HER COLUMN | Lessons from a joyful, painful, Chicago Marathon, which I’m definitely running again

Heidi Stevens at the finish line. (Marian Chao/TNS)
Heidi Stevens at the finish line. (Marian Chao/TNS)

I completed my first marathon last month.

It was the hardest thing I've done, physically, since childbirth. I'd like to do another one.

They (other runners, coaches) warn you that you'll experience post-marathon blues. You've spent the last 6 months training, mentally and physically, for a goal and you've reached that goal and it feels amazing and now ... what?

I have a little of that. But mostly I'm still riding the high of watching Chicago show up for its people. In Pilsen (beauty and music and joy and Mexican flags). In Northalsted (performers in drag singing Tina Turner on a makeshift stage). Signs and costumes and cheers and dancing on the sidewalks of Chinatown and Bronzeville and the Loop and Lincoln Park and South Loop and Little Italy. So many streets I've lived on, worked on, partied on, cried on, sat in traffic on, all under my feet that day.

Mostly I'm still riding the high of watching spectators' faces when they'd spot their runner. And watching their runner's entire body language shift when they'd spot their spectators. The squeals, the waves, the fist bumps, the hugs. (I stopped to hug a lot. Probably derailed my goal of beating Al Gore's 4:58 time. I clocked in at 5:02 and 20 seconds. My daughter was born at 5:20. I'll take the symmetry over the victory.)

Mostly I'm still riding the high of crossing the finish line. Twice I have lain in hospital beds and listened to doctors tell me I have a damaged heart (meningitis, then COVID). Twice I have wondered if I'd ever go for a jog again, let alone finish a marathon. I don't say this to be dramatic. I say this to underscore how unlikely that finish line felt. I'll ride that high for a while. Maybe forever.

So mostly I don't want to run another one because of post-marathon blues. Mostly I want to run another one because I'm worried I'll forget what I learned from this one, the further it recedes into my past.

Like how to work around the obstacles in your path. The obstacle might be an abandoned Divvy bike or a tree felled by the wind or it might be far, far greater. I ran next to a man with two prosthetic legs. I made a friend during training who was diagnosed with breast cancer last year. (She brought her finisher medal to her oncologist appointment after the race.) I met a woman at the race who was struck and severely injured by a car while she was out for a run last fall. (Her name was Hope, because of course it was.) I started the course behind a man whose shirt said, "8 years ago my dad died of a brain tumor. Last year, my wife was diagnosed with a brain tumor. I fear no marathon."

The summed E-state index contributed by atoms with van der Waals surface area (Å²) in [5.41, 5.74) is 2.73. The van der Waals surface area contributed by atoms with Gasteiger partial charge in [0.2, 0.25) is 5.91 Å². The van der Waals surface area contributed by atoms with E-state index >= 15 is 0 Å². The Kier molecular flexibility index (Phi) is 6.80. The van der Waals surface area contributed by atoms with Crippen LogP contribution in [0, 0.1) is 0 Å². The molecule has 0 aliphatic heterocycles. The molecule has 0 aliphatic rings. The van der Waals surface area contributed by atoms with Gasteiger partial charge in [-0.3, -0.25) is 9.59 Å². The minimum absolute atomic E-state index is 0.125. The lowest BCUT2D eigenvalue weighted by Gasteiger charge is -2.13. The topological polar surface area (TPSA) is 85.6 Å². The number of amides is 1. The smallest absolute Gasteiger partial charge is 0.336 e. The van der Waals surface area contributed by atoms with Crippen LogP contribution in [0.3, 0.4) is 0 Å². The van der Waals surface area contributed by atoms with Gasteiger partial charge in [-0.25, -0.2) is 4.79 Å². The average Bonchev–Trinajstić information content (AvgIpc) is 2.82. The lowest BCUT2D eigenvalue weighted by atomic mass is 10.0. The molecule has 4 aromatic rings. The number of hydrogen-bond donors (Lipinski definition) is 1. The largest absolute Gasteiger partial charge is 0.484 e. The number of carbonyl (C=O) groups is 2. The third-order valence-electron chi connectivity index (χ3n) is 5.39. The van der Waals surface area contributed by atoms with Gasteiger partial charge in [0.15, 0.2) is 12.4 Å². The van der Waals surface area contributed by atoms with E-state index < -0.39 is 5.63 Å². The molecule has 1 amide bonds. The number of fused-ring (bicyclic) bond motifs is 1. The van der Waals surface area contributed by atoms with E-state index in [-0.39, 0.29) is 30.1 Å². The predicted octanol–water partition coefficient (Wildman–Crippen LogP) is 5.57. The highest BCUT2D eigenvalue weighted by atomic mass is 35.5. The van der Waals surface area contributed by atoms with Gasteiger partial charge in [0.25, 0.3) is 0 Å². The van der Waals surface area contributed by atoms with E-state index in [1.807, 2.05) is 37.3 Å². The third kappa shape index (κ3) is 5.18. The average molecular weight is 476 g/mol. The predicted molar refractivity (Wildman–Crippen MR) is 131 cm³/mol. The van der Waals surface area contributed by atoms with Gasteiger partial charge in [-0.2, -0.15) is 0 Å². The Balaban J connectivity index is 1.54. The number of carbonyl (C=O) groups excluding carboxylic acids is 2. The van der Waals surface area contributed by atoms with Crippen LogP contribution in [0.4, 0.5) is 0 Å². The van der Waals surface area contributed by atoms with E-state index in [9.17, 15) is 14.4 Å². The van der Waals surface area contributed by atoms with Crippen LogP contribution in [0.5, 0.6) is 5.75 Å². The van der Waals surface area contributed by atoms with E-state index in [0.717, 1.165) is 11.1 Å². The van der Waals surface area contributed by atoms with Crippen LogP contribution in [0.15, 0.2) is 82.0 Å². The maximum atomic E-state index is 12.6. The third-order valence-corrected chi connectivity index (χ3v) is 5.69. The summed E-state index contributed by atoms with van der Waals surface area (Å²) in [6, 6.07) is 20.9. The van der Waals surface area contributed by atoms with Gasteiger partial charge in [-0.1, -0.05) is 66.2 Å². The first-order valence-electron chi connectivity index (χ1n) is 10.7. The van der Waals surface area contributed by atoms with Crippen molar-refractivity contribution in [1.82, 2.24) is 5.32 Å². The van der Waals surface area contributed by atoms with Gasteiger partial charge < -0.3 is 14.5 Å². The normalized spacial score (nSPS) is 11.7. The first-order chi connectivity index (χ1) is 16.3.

During my final training run, a week before race day, one of our coaches suggested dedicating each of the 26.2 miles to a different person to help us approach the race one mile at a time. ("How do you eat an elephant? One bite at a time," is a phrase I've learned from people who run these things. "Run the mile you're in," is another one.)

I made a list of 26 people and I printed it out and I carried it balled up in my fist for a while and in my pocket for a while and I looked at it when I remembered to. It was filled with friends and family, but also people I've had the privilege of meeting and writing about over the past couple decades--people who've endured unbearable grief and kept going and people who've made meaning out of personal tragedy and people who lead with love and people who make a point to put beauty into the world and people who are good to children, which is everything, I think.

Not because running a marathon is anything like what they've been through or go through or do each day. Not so I could consider myself among their ranks. But as a thank you. For inspiring me. For shaping me. For helping me see the world in a clearer, truer, more empathic, way. For trusting me.

I'm not the same person I was when I started training for a marathon, and I'm not the same person I was the morning I set out to complete the marathon. Every mile changes you. I understand that now.

And every mile, if you let it, can teach you to forgive and appreciate all the versions of yourself, from all the chapters of your life. And that feels good.

I know I have left things too quickly and I have stayed in other things too long and I have tried to live up to other people's ideals for me instead of doing the hard work of figuring out my own ideals and then trying to live up to those.

I know I've stayed quiet when I should have spoken up and spoken up when I should have stayed quiet. I'm learning to be OK with all of it. The marathon helped. We're all works in progress.

You don't have to run a marathon to figure this out. A dear friend sent me her baby photo recently and told me that looking at her sweet, trusting face as a baby (it really was the sweetest, trusting face) helps her give herself more grace as an adult. I love anything that nudges us toward kind and loving acceptance of ourselves, which makes so much more space for kind and loving acceptance of others.

The marathon was painful. It was also amazing and humbling and joyful and terrible and lonely and crowded and beautiful. So is life, obviously. What a tremendous, bewildering gift.


Heidi Stevens is a Tribune News Service columnist. You can reach her at [email protected], find her on Twitter @heidistevens13 or join her Heidi Stevens' Balancing Act Facebook group.


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